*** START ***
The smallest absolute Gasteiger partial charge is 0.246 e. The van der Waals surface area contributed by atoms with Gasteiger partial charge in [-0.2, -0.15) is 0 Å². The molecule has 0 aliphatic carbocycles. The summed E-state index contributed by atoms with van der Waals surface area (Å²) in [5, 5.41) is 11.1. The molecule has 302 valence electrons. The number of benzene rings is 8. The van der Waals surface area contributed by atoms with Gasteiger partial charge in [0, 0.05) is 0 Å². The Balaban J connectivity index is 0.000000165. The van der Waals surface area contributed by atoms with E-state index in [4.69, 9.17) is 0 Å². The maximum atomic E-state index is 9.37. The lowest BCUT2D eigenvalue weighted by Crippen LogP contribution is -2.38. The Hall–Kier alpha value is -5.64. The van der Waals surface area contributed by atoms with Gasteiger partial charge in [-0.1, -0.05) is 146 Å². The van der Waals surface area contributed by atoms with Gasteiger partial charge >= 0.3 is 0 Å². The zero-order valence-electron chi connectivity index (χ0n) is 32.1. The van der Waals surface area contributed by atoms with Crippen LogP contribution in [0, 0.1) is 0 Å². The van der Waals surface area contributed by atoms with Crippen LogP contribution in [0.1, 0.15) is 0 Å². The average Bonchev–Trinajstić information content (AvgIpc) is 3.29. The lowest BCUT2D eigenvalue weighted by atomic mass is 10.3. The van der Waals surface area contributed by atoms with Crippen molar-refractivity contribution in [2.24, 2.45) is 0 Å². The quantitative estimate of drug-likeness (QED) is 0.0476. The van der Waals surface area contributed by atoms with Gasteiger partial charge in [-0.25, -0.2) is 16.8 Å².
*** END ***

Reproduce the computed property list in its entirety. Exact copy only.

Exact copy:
The smallest absolute Gasteiger partial charge is 0.246 e. The van der Waals surface area contributed by atoms with Gasteiger partial charge in [-0.2, -0.15) is 0 Å². The molecule has 0 aliphatic carbocycles. The summed E-state index contributed by atoms with van der Waals surface area (Å²) in [5, 5.41) is 11.1. The molecule has 302 valence electrons. The number of benzene rings is 8. The van der Waals surface area contributed by atoms with Gasteiger partial charge in [0, 0.05) is 0 Å². The Balaban J connectivity index is 0.000000165. The van der Waals surface area contributed by atoms with E-state index in [4.69, 9.17) is 0 Å². The maximum atomic E-state index is 9.37. The lowest BCUT2D eigenvalue weighted by Crippen LogP contribution is -2.38. The Hall–Kier alpha value is -5.64. The van der Waals surface area contributed by atoms with Gasteiger partial charge in [-0.1, -0.05) is 146 Å². The van der Waals surface area contributed by atoms with Gasteiger partial charge >= 0.3 is 0 Å². The zero-order valence-electron chi connectivity index (χ0n) is 32.1. The van der Waals surface area contributed by atoms with Crippen LogP contribution in [0, 0.1) is 0 Å². The van der Waals surface area contributed by atoms with Crippen LogP contribution in [0.1, 0.15) is 0 Å². The average Bonchev–Trinajstić information content (AvgIpc) is 3.29. The lowest BCUT2D eigenvalue weighted by atomic mass is 10.3. The van der Waals surface area contributed by atoms with Crippen molar-refractivity contribution in [2.24, 2.45) is 0 Å². The quantitative estimate of drug-likeness (QED) is 0.0476. The van der Waals surface area contributed by atoms with Gasteiger partial charge in [-0.25, -0.2) is 16.8 Å².